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Silvius Leopold WEISS (1687-1750)
Lute Sonatas - Volume 1
Sonata in B flat major No.25/S-C No. 49 (after 1725) [31:33]
Prelude and Fantasie in C minor (c.1719) [5:18]
Sonata in A minor No.16/S.C.No. 43  (after 1725) [36:42]
Yasunori Imamura (lute)
rec. Evangelische Kirche St Martin in Kilchberg, Switzerland, August 2004
CLAVES 50-2613 [74:42]


The first volume in Yasunori Imamura’s series of the complete Weiss lute sonatas comes in the wake of the ongoing series by Robert Barto on bargain price Naxos. Both play on modern, thirteen course lutes. In Imamura’s case it’s a 1993 instrument made by Stephen Gottlieb of London. He’s been recorded in the Evangelische Kirche St Martin in Kilchberg, in Switzerland – and most attractively so.

I’ve had the opportunity to listen to two of Barto’s set – volumes seven and eight, of which volume seven contained the more remarkable music. Thus it’s not really possible for me at this stage to make a reasoned comparison between the two, since there has thus far been no overlap. Some points do seem to be emerging however.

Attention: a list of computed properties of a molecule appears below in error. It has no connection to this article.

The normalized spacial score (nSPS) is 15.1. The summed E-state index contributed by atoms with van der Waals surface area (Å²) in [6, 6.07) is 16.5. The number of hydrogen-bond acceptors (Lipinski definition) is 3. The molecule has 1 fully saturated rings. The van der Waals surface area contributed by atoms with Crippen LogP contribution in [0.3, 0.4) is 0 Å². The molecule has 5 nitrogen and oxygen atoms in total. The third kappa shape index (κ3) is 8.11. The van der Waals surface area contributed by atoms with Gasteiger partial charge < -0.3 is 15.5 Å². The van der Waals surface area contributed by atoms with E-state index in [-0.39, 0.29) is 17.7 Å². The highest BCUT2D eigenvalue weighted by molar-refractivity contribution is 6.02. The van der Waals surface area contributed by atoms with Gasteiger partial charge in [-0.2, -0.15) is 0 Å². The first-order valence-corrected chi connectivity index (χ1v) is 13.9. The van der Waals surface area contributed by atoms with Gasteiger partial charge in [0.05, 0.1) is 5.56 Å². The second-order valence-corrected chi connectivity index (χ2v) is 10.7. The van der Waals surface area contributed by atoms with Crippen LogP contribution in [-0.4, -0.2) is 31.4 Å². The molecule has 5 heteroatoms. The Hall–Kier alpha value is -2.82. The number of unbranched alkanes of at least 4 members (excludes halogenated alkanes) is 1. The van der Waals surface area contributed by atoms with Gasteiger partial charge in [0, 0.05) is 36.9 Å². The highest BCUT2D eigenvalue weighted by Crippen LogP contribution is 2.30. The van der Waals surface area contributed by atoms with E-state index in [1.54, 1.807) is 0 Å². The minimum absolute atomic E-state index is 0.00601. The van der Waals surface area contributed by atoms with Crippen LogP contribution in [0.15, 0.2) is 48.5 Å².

Imamura is a more expansive player than Barto and he seems to be freer with dynamic gradients; Barto therefore can be, or seems thus far to be, more concentrated and less “improvisatory” in his approach. The kind of rubato that the Japanese player employs is certainly more pronounced than that which Barto would countenance. Both performers, in short, take personal and somewhat divergent approaches to the music.

Greater length doesn’t imply a lack of nobility or gravity - as the performance of the B flat major sonata demonstrates.  Buoyancy in the faster dances vies with aristocracy in the more reflective movements to produce a comprehensive and convincing whole. Note that the opening Introduzzione is imported from Sonata No.27/S-C No.50. The Prelude and Fantasie in C minor was written circa 1719. The first movement derives from Sonata No. 21/S-C No. 27 and the second from No.16/S-C No.9 – and is played on an 11 course lute.

The other big work is the seven-movement A minor sonata. The opening movement is improvised by Imamura and the Allemande is equally convincing. He may be slow in the Courante but he manages to sustain melody lines. The Bourrée is imported from Sonata 14/S-C No.42 and has a terpsichorean vitality to it, as indeed does the metrical daring of the Sarabande.

Imamura has made a fluent and satisfying start to what one hopes will be an odyssey of similar proportions to that of Barto. The market can certainly sustain two cycles of individualism and stylistic awareness, such as these. Price will play a part in the equation, as will the respective priorities of both lutenists.

Jonathan Woolf




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